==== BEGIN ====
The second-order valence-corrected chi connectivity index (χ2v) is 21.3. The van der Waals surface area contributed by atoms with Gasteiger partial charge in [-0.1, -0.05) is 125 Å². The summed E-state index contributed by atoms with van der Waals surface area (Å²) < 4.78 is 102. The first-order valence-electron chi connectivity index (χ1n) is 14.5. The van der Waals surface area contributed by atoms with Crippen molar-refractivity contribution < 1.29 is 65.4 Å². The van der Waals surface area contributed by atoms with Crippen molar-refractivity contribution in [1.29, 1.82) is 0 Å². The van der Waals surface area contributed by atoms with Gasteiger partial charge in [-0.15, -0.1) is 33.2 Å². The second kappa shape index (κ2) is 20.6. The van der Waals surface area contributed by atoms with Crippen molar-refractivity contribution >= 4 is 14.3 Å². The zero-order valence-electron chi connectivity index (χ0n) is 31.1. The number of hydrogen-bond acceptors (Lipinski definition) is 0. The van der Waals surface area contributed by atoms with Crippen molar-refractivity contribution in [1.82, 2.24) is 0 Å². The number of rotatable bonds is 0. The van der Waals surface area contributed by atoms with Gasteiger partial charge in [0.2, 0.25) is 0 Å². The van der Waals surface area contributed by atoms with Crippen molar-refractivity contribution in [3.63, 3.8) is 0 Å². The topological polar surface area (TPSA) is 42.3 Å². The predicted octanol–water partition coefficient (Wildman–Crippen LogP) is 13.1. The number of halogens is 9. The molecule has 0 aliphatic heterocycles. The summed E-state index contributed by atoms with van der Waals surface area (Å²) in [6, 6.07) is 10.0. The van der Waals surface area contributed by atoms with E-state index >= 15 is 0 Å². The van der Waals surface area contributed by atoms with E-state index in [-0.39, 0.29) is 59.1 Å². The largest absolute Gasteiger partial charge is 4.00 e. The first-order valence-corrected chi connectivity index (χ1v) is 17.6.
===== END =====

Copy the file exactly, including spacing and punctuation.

The second-order valence-corrected chi connectivity index (χ2v) is 21.3. The van der Waals surface area contributed by atoms with Gasteiger partial charge in [-0.1, -0.05) is 125 Å². The summed E-state index contributed by atoms with van der Waals surface area (Å²) < 4.78 is 102. The first-order valence-electron chi connectivity index (χ1n) is 14.5. The van der Waals surface area contributed by atoms with Crippen molar-refractivity contribution < 1.29 is 65.4 Å². The van der Waals surface area contributed by atoms with Crippen molar-refractivity contribution in [1.29, 1.82) is 0 Å². The van der Waals surface area contributed by atoms with Gasteiger partial charge in [-0.15, -0.1) is 33.2 Å². The second kappa shape index (κ2) is 20.6. The van der Waals surface area contributed by atoms with Crippen molar-refractivity contribution >= 4 is 14.3 Å². The zero-order valence-electron chi connectivity index (χ0n) is 31.1. The number of hydrogen-bond acceptors (Lipinski definition) is 0. The van der Waals surface area contributed by atoms with Crippen molar-refractivity contribution in [1.82, 2.24) is 0 Å². The number of rotatable bonds is 0. The van der Waals surface area contributed by atoms with Gasteiger partial charge in [0.2, 0.25) is 0 Å². The van der Waals surface area contributed by atoms with Crippen molar-refractivity contribution in [3.63, 3.8) is 0 Å². The topological polar surface area (TPSA) is 42.3 Å². The predicted octanol–water partition coefficient (Wildman–Crippen LogP) is 13.1. The number of halogens is 9. The molecule has 0 aliphatic heterocycles. The summed E-state index contributed by atoms with van der Waals surface area (Å²) in [6, 6.07) is 10.0. The van der Waals surface area contributed by atoms with E-state index >= 15 is 0 Å². The van der Waals surface area contributed by atoms with E-state index in [-0.39, 0.29) is 59.1 Å². The largest absolute Gasteiger partial charge is 4.00 e. The first-order valence-corrected chi connectivity index (χ1v) is 17.6.